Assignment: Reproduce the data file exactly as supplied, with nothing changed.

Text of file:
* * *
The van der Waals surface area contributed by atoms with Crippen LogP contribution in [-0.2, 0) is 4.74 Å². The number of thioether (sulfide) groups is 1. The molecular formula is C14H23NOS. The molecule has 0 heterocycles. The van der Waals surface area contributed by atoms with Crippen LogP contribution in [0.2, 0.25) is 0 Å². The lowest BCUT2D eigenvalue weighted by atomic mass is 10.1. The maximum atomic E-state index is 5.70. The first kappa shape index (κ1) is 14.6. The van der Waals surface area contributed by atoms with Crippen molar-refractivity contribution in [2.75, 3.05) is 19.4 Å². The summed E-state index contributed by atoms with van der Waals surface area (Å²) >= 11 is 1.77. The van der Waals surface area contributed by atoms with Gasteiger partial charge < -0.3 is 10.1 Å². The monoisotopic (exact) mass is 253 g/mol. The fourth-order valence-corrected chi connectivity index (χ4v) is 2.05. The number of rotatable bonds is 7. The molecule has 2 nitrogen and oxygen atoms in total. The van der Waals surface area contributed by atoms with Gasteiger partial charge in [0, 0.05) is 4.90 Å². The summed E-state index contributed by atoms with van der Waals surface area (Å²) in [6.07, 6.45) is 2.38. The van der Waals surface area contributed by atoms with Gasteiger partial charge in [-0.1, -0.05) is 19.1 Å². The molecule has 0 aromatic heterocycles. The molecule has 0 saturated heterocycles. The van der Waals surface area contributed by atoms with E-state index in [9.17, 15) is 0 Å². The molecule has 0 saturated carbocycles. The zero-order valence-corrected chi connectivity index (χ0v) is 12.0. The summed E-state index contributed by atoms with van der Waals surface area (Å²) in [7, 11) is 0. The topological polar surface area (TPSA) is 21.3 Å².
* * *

The van der Waals surface area contributed by atoms with Crippen LogP contribution in [-0.2, 0) is 4.74 Å². The number of thioether (sulfide) groups is 1. The molecular formula is C14H23NOS. The molecule has 0 heterocycles. The van der Waals surface area contributed by atoms with Crippen LogP contribution in [0.2, 0.25) is 0 Å². The lowest BCUT2D eigenvalue weighted by atomic mass is 10.1. The maximum atomic E-state index is 5.70. The first kappa shape index (κ1) is 14.6. The van der Waals surface area contributed by atoms with Crippen molar-refractivity contribution in [2.75, 3.05) is 19.4 Å². The summed E-state index contributed by atoms with van der Waals surface area (Å²) >= 11 is 1.77. The van der Waals surface area contributed by atoms with Gasteiger partial charge < -0.3 is 10.1 Å². The monoisotopic (exact) mass is 253 g/mol. The fourth-order valence-corrected chi connectivity index (χ4v) is 2.05. The number of rotatable bonds is 7. The molecule has 2 nitrogen and oxygen atoms in total. The van der Waals surface area contributed by atoms with Gasteiger partial charge in [0, 0.05) is 4.90 Å². The summed E-state index contributed by atoms with van der Waals surface area (Å²) in [6.07, 6.45) is 2.38. The van der Waals surface area contributed by atoms with Gasteiger partial charge in [-0.1, -0.05) is 19.1 Å². The molecule has 0 aromatic heterocycles. The molecule has 0 saturated heterocycles. The van der Waals surface area contributed by atoms with E-state index in [9.17, 15) is 0 Å². The molecule has 0 saturated carbocycles. The zero-order valence-corrected chi connectivity index (χ0v) is 12.0. The summed E-state index contributed by atoms with van der Waals surface area (Å²) in [7, 11) is 0. The topological polar surface area (TPSA) is 21.3 Å².